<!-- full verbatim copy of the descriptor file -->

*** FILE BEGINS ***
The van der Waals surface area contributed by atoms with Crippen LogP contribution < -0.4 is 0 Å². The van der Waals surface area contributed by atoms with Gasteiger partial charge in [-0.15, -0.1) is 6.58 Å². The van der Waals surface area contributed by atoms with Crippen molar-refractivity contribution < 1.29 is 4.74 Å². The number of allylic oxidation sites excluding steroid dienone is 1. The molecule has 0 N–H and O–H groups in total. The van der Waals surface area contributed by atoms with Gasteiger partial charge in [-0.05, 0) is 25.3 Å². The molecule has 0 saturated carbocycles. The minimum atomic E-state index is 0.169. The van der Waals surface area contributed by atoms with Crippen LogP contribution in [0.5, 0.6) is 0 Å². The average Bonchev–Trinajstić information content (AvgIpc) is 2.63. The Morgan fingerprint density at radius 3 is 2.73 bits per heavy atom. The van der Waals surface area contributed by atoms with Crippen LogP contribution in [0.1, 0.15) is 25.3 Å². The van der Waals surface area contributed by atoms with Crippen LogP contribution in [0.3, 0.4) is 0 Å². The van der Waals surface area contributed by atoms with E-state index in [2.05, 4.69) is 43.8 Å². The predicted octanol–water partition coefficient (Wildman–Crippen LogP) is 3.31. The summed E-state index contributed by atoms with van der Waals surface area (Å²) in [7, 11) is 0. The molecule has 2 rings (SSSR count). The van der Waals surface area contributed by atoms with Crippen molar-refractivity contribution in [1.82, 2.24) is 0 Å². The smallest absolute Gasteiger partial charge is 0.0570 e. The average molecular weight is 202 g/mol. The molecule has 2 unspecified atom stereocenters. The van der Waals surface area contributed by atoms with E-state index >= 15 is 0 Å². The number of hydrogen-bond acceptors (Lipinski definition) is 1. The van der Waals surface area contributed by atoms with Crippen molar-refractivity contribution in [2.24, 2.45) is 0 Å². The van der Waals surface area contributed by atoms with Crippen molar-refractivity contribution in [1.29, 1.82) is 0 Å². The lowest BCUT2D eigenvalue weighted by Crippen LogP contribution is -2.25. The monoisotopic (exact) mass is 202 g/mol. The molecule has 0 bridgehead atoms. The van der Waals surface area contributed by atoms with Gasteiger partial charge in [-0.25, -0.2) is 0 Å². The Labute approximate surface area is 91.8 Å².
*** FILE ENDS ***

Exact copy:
The van der Waals surface area contributed by atoms with Crippen LogP contribution < -0.4 is 0 Å². The van der Waals surface area contributed by atoms with Gasteiger partial charge in [-0.15, -0.1) is 6.58 Å². The van der Waals surface area contributed by atoms with Crippen molar-refractivity contribution < 1.29 is 4.74 Å². The number of allylic oxidation sites excluding steroid dienone is 1. The molecule has 0 N–H and O–H groups in total. The van der Waals surface area contributed by atoms with Gasteiger partial charge in [-0.05, 0) is 25.3 Å². The molecule has 0 saturated carbocycles. The minimum atomic E-state index is 0.169. The van der Waals surface area contributed by atoms with Crippen LogP contribution in [0.5, 0.6) is 0 Å². The average Bonchev–Trinajstić information content (AvgIpc) is 2.63. The Morgan fingerprint density at radius 3 is 2.73 bits per heavy atom. The van der Waals surface area contributed by atoms with Crippen LogP contribution in [0.1, 0.15) is 25.3 Å². The van der Waals surface area contributed by atoms with Crippen LogP contribution in [0.3, 0.4) is 0 Å². The van der Waals surface area contributed by atoms with E-state index in [2.05, 4.69) is 43.8 Å². The predicted octanol–water partition coefficient (Wildman–Crippen LogP) is 3.31. The summed E-state index contributed by atoms with van der Waals surface area (Å²) in [7, 11) is 0. The molecule has 2 rings (SSSR count). The van der Waals surface area contributed by atoms with Crippen molar-refractivity contribution in [1.82, 2.24) is 0 Å². The smallest absolute Gasteiger partial charge is 0.0570 e. The average molecular weight is 202 g/mol. The molecule has 2 unspecified atom stereocenters. The van der Waals surface area contributed by atoms with E-state index >= 15 is 0 Å². The number of hydrogen-bond acceptors (Lipinski definition) is 1. The van der Waals surface area contributed by atoms with Crippen molar-refractivity contribution in [2.24, 2.45) is 0 Å². The van der Waals surface area contributed by atoms with Crippen molar-refractivity contribution in [1.29, 1.82) is 0 Å². The lowest BCUT2D eigenvalue weighted by Crippen LogP contribution is -2.25. The monoisotopic (exact) mass is 202 g/mol. The molecule has 0 bridgehead atoms. The van der Waals surface area contributed by atoms with Gasteiger partial charge in [-0.25, -0.2) is 0 Å². The Labute approximate surface area is 91.8 Å².